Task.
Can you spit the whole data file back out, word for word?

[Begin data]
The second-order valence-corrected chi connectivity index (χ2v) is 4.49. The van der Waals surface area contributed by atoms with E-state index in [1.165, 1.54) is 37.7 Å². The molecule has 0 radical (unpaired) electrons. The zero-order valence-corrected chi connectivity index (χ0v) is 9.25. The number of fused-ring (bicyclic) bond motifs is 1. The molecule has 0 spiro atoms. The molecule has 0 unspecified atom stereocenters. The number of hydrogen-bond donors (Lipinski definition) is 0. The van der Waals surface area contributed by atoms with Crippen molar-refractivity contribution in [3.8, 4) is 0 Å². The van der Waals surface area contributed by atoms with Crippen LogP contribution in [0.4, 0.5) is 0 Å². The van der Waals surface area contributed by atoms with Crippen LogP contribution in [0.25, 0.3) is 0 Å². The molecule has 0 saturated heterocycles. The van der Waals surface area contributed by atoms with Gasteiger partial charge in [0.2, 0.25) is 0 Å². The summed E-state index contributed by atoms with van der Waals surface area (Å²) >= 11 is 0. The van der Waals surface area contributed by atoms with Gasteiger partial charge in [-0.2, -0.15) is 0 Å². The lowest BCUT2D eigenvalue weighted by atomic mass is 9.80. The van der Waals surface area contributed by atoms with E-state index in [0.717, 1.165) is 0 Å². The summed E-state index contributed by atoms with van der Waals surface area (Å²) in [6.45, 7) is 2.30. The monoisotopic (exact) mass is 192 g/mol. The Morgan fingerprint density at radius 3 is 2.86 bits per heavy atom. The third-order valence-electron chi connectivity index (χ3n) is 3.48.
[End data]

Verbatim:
The second-order valence-corrected chi connectivity index (χ2v) is 4.49. The van der Waals surface area contributed by atoms with E-state index in [1.165, 1.54) is 37.7 Å². The molecule has 0 radical (unpaired) electrons. The zero-order valence-corrected chi connectivity index (χ0v) is 9.25. The number of fused-ring (bicyclic) bond motifs is 1. The molecule has 0 spiro atoms. The molecule has 0 unspecified atom stereocenters. The number of hydrogen-bond donors (Lipinski definition) is 0. The van der Waals surface area contributed by atoms with Crippen molar-refractivity contribution in [3.8, 4) is 0 Å². The van der Waals surface area contributed by atoms with Crippen LogP contribution in [0.4, 0.5) is 0 Å². The van der Waals surface area contributed by atoms with Crippen LogP contribution in [0.25, 0.3) is 0 Å². The molecule has 0 saturated heterocycles. The van der Waals surface area contributed by atoms with Gasteiger partial charge in [0.2, 0.25) is 0 Å². The summed E-state index contributed by atoms with van der Waals surface area (Å²) >= 11 is 0. The van der Waals surface area contributed by atoms with Gasteiger partial charge in [-0.2, -0.15) is 0 Å². The lowest BCUT2D eigenvalue weighted by atomic mass is 9.80. The van der Waals surface area contributed by atoms with E-state index in [0.717, 1.165) is 0 Å². The summed E-state index contributed by atoms with van der Waals surface area (Å²) in [6.45, 7) is 2.30. The monoisotopic (exact) mass is 192 g/mol. The Morgan fingerprint density at radius 3 is 2.86 bits per heavy atom. The third-order valence-electron chi connectivity index (χ3n) is 3.48.